}

Building

As with any other standard Haskell project, you can install Stack and build it like so:

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stack build
stack run

Conclusion

This was a lot of fun to make, but ultimately it is a long way away from anything playable. 3D animations, line-to-plane intersection and networking are all things this prototype needed in order to get to what I wanted, and while it’s certainly possible I have to be realistic with how I spend my free time.

I love Haskell, I really do, but I often think about it like becomming a monk in the mountains. You escape the imperative world, forcing yourself to be pure and functional. It is a lot of fun and a great learning experience, and while I’m sure there’s still more to learn, I’m very comfortable with my abilities and I’m ready to move on to the next venture.

As mentioned, Common Lisp is my next destination. I wanted to use Haskell as a way of proving that functional gamedev is possible, however, I think that cutting out imperative programming isn’t the right thing to do especially in an industry where quick-and-dirty implementations are often used for testing purposes. Haskell requires careful planning and patience in order to pass the type checker and produce something worthwhile, and even though this is great, I feel like something a little less rigid like Common Lisp might be more fun for me personally. I do believe though that if one day we have a large Haskell ecosystem filled with game programming libraries, that it actually would be incredible to create a game purely in Haskell where everything was typed perfectly and safe.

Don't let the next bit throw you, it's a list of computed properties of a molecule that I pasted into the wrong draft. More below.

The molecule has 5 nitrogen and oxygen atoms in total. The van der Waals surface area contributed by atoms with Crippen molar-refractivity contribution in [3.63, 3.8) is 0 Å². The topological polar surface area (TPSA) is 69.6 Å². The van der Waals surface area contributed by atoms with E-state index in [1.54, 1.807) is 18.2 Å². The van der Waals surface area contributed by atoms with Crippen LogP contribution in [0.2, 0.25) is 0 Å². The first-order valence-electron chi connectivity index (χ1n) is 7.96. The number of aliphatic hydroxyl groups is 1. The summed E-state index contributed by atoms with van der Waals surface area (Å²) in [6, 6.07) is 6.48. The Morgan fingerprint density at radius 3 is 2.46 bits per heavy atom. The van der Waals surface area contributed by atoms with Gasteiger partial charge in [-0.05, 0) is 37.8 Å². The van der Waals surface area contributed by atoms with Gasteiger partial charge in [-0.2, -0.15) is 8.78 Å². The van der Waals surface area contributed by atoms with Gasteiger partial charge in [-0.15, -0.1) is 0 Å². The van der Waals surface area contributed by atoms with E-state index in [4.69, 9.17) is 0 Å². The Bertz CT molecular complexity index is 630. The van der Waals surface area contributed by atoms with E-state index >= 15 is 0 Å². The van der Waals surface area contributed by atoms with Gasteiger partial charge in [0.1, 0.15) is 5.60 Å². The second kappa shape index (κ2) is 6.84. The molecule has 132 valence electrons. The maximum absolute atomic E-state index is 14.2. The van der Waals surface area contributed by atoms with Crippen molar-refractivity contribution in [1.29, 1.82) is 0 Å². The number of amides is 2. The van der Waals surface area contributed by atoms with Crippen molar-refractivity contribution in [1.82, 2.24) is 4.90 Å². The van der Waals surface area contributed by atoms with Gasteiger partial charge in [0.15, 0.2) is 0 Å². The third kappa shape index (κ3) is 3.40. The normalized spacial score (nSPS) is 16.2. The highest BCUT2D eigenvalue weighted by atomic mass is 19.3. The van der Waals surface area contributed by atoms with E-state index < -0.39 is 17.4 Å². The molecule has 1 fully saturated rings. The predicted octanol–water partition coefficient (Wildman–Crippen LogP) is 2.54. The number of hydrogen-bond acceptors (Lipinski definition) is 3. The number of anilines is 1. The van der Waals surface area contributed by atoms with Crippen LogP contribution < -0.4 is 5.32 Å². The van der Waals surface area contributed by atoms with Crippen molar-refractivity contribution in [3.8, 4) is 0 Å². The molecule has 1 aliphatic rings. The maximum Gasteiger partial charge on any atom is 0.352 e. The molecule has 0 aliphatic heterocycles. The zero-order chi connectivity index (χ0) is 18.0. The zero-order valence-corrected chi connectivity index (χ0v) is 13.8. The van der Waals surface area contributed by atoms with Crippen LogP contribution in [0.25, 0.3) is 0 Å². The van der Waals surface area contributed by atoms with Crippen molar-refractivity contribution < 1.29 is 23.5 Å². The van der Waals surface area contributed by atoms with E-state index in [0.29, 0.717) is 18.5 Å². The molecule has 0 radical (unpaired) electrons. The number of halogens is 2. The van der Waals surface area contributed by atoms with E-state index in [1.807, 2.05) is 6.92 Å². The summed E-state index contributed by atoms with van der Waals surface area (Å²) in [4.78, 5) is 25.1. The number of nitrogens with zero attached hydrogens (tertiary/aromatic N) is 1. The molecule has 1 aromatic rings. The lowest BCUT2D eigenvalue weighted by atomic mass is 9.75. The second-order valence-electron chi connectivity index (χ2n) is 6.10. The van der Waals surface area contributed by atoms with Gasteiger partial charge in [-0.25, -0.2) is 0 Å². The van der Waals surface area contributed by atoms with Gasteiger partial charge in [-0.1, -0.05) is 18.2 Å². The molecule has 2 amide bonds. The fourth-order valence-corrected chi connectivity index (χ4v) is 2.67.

Thanks for reading!